REZON: [Standing beside the altar.]
The pledge, O King, this man must seal his pledge
At Rimmon’s altar. He must take the cup
Of soldier-sacrament, and bind himself
By thrice-performed libation to abide
The fate he has invoked.
And so I will.
[He comes down the steps, toward the altar, where REZON is filling the cup which TSARPI holds. RUAHMAH throws herself before NAAMAN, clasping his knees.]
RUAHMAH: [Passionately and wildly.]
My lord, I do beseech you, stay! There’s death
Within that cup. It is an offering
To devils. See, the wine blazes like fire,
It flows like blood, it is a cursed cup,
Fulfilled of treachery and hate.
Dear master, noble master, touch it not!
Poor maid, thy brain is still distraught. Fear not
But let me go! Here, treat her tenderly!
[Gives her into the hands of SABALLIDIN.]
Can harm befall me from the wife who bears
My name? I take the cup of fate from her.
I greet the unknown powers; [Pours libation.]
I will perform my vow; [Again.]
I will abide my fate; [Again.]
I pledge my life to keep Damascus free.
[He drains the cup, and lets it fall.]
TIME: A week later
The fore-court of the House of Rimmon. At the back the broad steps and double doors of the shrine: above them the tower of the god, its summit invisible. Enter various groups of citizens, talking, laughing, shouting: RAKHAZ, HAZAEL, SHUMAKIM and others.
Great news, glorious news, the Assyrians are beaten!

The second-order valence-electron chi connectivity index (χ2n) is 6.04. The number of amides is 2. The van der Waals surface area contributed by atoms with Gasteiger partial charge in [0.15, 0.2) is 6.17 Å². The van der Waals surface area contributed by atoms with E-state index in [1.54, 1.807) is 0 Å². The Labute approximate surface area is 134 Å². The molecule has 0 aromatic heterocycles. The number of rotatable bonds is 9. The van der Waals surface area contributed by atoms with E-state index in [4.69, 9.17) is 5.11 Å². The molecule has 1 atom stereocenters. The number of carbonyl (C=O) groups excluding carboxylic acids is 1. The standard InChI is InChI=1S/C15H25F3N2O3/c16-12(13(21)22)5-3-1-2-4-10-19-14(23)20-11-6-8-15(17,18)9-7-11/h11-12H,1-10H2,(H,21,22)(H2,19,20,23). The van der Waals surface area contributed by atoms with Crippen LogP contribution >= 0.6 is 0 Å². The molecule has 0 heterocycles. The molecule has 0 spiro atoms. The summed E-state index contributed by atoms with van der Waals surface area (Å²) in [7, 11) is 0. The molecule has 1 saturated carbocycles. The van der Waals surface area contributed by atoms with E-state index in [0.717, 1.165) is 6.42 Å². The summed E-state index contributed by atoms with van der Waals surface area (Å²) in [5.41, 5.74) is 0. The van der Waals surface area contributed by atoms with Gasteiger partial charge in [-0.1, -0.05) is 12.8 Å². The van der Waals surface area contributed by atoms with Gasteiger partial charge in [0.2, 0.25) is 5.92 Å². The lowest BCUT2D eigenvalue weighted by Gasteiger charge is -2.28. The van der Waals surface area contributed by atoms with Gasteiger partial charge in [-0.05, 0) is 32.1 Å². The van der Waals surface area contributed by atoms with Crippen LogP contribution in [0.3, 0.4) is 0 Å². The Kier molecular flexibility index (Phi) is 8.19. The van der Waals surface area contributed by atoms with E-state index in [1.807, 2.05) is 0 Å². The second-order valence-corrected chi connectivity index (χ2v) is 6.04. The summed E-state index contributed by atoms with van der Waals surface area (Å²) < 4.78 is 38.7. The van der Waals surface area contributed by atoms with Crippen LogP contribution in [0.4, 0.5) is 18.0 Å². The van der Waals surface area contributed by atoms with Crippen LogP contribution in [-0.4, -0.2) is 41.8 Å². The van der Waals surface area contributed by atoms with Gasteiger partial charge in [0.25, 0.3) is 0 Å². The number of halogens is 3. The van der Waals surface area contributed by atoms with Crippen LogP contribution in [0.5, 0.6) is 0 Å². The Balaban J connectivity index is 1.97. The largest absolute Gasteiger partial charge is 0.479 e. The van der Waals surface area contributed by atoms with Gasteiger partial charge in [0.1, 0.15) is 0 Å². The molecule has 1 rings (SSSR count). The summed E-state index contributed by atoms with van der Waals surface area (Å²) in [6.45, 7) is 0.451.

Naaman is returning, crowned with victory. Glory to our noble
No, he is killed. I had it from one of the camp-followers who saw
him fall at the head of the battle. They are bringing his body to
bury it with honour. O sorrowful victory!
Peace, my good fellows, you are ignorant, you have not been rightly
informed, I will misinform you. The accounts of Naaman’s death are
overdrawn. He was killed, but his life has been preserved. One of
his wounds was mortal, but the other three were curable, and by
these the physicians have saved him.
SHUMAKIM: [Balancing himself before RAKHAZ
in pretended admiration.]
O wonderful! Most admirable logic! One mortal, and three curable,
therefore he must recover as it were, by three to one. Rakhaz, do
you know that you are a marvelous man?
Yes, I know it, but I make no boast of my knowledge.
Too modest, for in knowing this you know what is unknown to any other